Roman Bath Houses and Disney’s Magic Kingdom (Stoic Sundays)

“When you are going about any action, remind yourself what nature the action is. If you are going to bathe, picture to yourself the things which usually happen in the bath: some people splash the water, some push, some use abusive language, and others steal. Thus you will more safely go about this action if you say to yourself, “I will now go bathe, and keep my own mind in a state conformable to nature.””

In this passage Epictetus is suggesting we consider what might happen during the course of our day and frame things as they are, messy.

In Epictetus’s time, even a white collar slave like himself could use the bath houses. He would have paid an entrance fee to enter and then would typically strip down,exercise in a steam room to work up a sweat, and then move to a cold chamber to bath. He may also swim, socialize, and get a massage. It was a semi-public place, populated by people of all economics stripes where you left your clothes somewhere and hoped no one was a jerk. I’ve never been to a Roman bath house, but have been to the closet modern thing.  Disney.

2013-10-05 16.25.48Our family has been to Disney many times and have had a wonderful trip each time, in part because of our mindset. We plan our trips a year in advance, register for dining as soon as our window opens, and know what we want to do. There is no sense of needing to hurry when we arrive because we plan for the essentials and anything else is a nice bonus. This isn’t the case for everyone.

DIS Unplugged podcast host and Disney aficionado Pete Werner once devoted an entire opening monologue about how some visitors need to “get theirs.”  Werner hypothesized that because people visit for a short period of time and pay a high price, they will do everything they can to make their trip the best it can be. Some Disney visitors then are like the bathing Romans who don’t want to wait for the massage and are willing to splash around the pool with no regard for others.

One night in October of 2013 my wife, sister-in-law, three kids, and I wrapped up a full day in the Magic Kingdom park. We had arrived at ten in the morning and finished watching the wonderful fireworks show. It is a great show thanks to the collective enthusiasm from the crowd, the setting, and the overall happiness after a full day in the theme park.

Once the final firework had fizzled,  we began the slow, stroller pushing  march back to our hotel room. Us and about 50,000 other people. At the Magic Kingdom the fireworks are shot upwards so they zoom and explode over the castle. It’s a great Disney moment but it means a heavy crowd of tired adults standing in a finite space. Once the show is over you have a packed corridor of people who want to leave the park. (This congestion was so bad that in July of 2014 Disney began work to create alternate routes out of the park).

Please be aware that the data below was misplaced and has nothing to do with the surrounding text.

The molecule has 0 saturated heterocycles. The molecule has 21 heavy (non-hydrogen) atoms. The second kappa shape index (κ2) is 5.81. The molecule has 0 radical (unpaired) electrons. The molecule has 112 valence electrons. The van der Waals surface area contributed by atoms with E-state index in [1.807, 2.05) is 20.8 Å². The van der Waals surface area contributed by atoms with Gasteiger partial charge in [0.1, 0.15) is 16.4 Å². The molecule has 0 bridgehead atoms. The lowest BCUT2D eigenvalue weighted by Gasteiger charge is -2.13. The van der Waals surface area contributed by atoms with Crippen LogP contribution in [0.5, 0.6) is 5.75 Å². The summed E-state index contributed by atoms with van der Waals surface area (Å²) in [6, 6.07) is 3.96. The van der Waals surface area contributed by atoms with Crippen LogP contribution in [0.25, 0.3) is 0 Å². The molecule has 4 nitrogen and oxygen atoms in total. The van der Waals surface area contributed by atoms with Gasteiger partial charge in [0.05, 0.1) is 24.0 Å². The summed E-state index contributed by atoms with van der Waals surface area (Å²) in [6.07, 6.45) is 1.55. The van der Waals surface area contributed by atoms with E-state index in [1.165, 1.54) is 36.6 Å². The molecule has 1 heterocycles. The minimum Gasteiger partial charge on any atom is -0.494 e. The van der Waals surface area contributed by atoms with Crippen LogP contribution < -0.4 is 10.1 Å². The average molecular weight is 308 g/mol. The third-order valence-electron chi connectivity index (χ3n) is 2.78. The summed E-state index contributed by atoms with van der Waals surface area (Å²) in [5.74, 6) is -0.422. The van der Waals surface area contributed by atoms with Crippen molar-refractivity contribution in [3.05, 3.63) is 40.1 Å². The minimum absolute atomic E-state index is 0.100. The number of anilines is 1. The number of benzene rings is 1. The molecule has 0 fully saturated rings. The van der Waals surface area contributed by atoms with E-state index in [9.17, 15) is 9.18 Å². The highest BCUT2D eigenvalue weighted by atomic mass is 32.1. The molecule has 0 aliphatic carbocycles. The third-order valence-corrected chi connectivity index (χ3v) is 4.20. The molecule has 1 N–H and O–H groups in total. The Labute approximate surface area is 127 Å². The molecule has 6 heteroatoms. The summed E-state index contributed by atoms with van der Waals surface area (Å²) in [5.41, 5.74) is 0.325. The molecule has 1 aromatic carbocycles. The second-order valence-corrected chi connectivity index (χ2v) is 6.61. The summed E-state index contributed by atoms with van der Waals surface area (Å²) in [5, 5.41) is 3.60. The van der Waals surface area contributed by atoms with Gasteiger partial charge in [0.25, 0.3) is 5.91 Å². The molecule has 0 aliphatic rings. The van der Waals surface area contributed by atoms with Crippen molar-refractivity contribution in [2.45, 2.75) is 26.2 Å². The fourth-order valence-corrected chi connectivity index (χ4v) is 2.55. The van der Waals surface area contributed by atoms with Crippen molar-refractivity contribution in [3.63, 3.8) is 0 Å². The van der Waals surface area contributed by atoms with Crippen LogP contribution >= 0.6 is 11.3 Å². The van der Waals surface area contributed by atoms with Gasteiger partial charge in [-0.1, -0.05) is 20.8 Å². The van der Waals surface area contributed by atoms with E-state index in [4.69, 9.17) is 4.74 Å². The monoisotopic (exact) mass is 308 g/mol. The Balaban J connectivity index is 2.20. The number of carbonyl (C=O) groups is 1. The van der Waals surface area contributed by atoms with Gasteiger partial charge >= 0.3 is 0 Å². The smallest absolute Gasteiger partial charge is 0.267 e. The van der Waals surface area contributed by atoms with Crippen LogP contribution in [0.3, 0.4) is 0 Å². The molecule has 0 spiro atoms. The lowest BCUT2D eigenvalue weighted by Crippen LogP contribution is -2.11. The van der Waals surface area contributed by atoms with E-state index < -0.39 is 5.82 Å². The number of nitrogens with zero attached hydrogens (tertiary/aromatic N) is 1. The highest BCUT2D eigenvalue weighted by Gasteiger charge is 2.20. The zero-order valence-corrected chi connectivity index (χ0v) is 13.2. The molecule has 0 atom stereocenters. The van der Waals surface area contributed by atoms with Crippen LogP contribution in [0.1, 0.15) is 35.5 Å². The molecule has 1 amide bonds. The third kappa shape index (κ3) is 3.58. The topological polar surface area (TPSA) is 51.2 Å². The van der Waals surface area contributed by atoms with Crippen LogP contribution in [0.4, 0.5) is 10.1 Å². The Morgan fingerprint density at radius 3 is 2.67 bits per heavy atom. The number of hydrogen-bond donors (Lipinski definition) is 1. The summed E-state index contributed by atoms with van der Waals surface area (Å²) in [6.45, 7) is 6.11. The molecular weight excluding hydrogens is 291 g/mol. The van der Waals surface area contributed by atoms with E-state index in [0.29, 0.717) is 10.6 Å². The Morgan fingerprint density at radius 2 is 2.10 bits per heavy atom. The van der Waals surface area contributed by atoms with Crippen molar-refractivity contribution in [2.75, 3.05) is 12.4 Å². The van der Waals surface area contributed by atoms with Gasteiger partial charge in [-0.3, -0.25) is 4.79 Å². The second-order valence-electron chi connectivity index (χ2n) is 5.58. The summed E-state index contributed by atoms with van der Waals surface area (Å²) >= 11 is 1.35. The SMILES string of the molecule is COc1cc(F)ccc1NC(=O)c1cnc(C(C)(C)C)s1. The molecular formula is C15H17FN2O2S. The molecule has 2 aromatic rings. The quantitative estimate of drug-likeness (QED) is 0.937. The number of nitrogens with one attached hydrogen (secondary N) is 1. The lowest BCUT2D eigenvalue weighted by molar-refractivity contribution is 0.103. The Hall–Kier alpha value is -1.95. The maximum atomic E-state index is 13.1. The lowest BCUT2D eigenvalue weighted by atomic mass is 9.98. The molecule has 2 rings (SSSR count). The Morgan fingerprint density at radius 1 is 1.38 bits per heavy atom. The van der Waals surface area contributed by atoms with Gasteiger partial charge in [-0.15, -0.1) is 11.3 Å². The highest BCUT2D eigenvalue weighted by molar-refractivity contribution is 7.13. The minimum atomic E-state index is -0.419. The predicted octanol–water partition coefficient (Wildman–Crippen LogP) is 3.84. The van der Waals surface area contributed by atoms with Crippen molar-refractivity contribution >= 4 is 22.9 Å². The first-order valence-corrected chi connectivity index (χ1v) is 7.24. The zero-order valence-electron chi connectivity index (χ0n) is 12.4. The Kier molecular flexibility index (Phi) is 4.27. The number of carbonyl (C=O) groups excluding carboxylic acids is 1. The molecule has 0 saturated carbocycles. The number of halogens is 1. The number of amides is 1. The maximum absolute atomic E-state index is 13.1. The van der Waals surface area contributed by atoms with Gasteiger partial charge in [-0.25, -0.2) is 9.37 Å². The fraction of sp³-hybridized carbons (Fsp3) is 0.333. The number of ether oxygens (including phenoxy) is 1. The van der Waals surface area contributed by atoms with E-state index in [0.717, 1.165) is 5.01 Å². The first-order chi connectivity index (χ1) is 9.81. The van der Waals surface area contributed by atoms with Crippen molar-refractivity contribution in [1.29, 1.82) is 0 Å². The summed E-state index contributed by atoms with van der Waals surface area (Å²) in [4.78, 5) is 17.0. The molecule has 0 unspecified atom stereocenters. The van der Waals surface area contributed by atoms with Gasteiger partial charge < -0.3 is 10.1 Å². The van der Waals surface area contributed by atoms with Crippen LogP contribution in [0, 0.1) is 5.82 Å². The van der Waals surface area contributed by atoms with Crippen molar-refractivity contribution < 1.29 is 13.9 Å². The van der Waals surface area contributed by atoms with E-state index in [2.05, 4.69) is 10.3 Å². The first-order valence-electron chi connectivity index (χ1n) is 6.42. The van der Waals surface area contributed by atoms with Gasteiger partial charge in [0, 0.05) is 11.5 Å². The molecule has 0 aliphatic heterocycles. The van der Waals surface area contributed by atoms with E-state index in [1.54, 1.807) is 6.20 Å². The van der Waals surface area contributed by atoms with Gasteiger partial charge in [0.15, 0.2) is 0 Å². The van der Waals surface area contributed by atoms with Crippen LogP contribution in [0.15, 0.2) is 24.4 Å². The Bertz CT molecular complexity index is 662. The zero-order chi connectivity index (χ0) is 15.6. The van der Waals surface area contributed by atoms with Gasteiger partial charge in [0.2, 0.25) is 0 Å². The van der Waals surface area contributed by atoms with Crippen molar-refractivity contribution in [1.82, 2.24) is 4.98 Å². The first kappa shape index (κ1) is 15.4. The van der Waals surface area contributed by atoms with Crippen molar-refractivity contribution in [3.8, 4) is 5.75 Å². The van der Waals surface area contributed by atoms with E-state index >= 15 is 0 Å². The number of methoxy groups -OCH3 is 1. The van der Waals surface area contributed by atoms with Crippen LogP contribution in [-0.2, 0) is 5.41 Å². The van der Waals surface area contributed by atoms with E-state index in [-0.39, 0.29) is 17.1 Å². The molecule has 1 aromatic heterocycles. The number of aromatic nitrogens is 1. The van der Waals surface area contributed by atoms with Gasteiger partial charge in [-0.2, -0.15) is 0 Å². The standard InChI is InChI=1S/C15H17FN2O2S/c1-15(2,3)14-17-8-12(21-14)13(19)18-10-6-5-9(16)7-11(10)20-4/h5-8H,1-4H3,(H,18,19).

Leaving that night we were shoulder to shoulder with people, and we had to push a stroller with two sleeping children. Pushing a stroller through heavy crowds nearly requires two heads. One to apologize for bumping into someone and one to look for openings and say excuse me. You will constantly be in someone’s way, accidentally run into their heels, and have the same thing done to you.

Whether it was the Disney magic or my past Stoic readings I didn’t feel any of the frustration of the other parents there. It was like, “Okay, I’m in a park with thousands of other people and exiting will naturally take a long time. I’m going to use this time to reflect on the memories I got to make with my daughters today.” This worked wonderfully. Someone would bump into me or cut me off and I would be thankful I wasn’t in such a hurry. I was happy we were able to just be there, that someday my kids would outgrow this, that we were spending time as a family.

This mental framework can work in about any situation where you have a large group of people. At sporting events people will be drunk and jerky. At fairs people will litter and swear. At church people will judge other without judging themselves. Just like a small poncho can save a trip when it starts to rain, slipping into the right Stoic mindset might preserve your day as well.

//Photo is of the Magic Kingdom castle before the fireworks and crowds.


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